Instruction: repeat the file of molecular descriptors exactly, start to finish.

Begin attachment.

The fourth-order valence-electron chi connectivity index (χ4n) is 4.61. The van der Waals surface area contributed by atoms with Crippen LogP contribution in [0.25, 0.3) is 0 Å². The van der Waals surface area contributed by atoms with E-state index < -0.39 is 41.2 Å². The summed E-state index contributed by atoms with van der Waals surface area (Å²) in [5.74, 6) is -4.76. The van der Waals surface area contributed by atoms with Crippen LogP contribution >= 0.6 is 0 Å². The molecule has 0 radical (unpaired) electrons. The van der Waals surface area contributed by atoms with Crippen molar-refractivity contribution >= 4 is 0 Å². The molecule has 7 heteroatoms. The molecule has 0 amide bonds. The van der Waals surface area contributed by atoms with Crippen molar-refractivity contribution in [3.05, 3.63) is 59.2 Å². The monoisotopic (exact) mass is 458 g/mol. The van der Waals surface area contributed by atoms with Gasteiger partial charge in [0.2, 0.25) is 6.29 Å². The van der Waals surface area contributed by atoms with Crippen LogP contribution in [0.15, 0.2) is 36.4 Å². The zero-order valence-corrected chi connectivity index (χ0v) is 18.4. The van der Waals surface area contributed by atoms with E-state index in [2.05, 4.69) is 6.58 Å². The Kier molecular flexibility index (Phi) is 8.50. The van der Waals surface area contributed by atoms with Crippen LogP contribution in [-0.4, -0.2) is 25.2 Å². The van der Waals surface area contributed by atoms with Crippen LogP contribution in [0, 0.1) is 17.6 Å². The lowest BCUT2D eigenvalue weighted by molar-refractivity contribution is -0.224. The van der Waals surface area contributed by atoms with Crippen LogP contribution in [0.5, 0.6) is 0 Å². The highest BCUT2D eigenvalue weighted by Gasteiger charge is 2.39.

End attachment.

The fourth-order valence-electron chi connectivity index (χ4n) is 4.61. The van der Waals surface area contributed by atoms with Crippen LogP contribution in [0.25, 0.3) is 0 Å². The van der Waals surface area contributed by atoms with E-state index < -0.39 is 41.2 Å². The summed E-state index contributed by atoms with van der Waals surface area (Å²) in [5.74, 6) is -4.76. The van der Waals surface area contributed by atoms with Crippen LogP contribution >= 0.6 is 0 Å². The molecule has 0 radical (unpaired) electrons. The van der Waals surface area contributed by atoms with Crippen molar-refractivity contribution >= 4 is 0 Å². The molecule has 7 heteroatoms. The molecule has 0 amide bonds. The van der Waals surface area contributed by atoms with Crippen molar-refractivity contribution in [3.05, 3.63) is 59.2 Å². The monoisotopic (exact) mass is 458 g/mol. The van der Waals surface area contributed by atoms with Gasteiger partial charge in [0.2, 0.25) is 6.29 Å². The van der Waals surface area contributed by atoms with Crippen LogP contribution in [0.15, 0.2) is 36.4 Å². The zero-order valence-corrected chi connectivity index (χ0v) is 18.4. The van der Waals surface area contributed by atoms with E-state index in [2.05, 4.69) is 6.58 Å². The Kier molecular flexibility index (Phi) is 8.50. The van der Waals surface area contributed by atoms with Crippen LogP contribution in [-0.4, -0.2) is 25.2 Å². The van der Waals surface area contributed by atoms with Crippen LogP contribution in [0, 0.1) is 17.6 Å². The lowest BCUT2D eigenvalue weighted by molar-refractivity contribution is -0.224. The van der Waals surface area contributed by atoms with Crippen LogP contribution in [0.5, 0.6) is 0 Å². The highest BCUT2D eigenvalue weighted by Gasteiger charge is 2.39.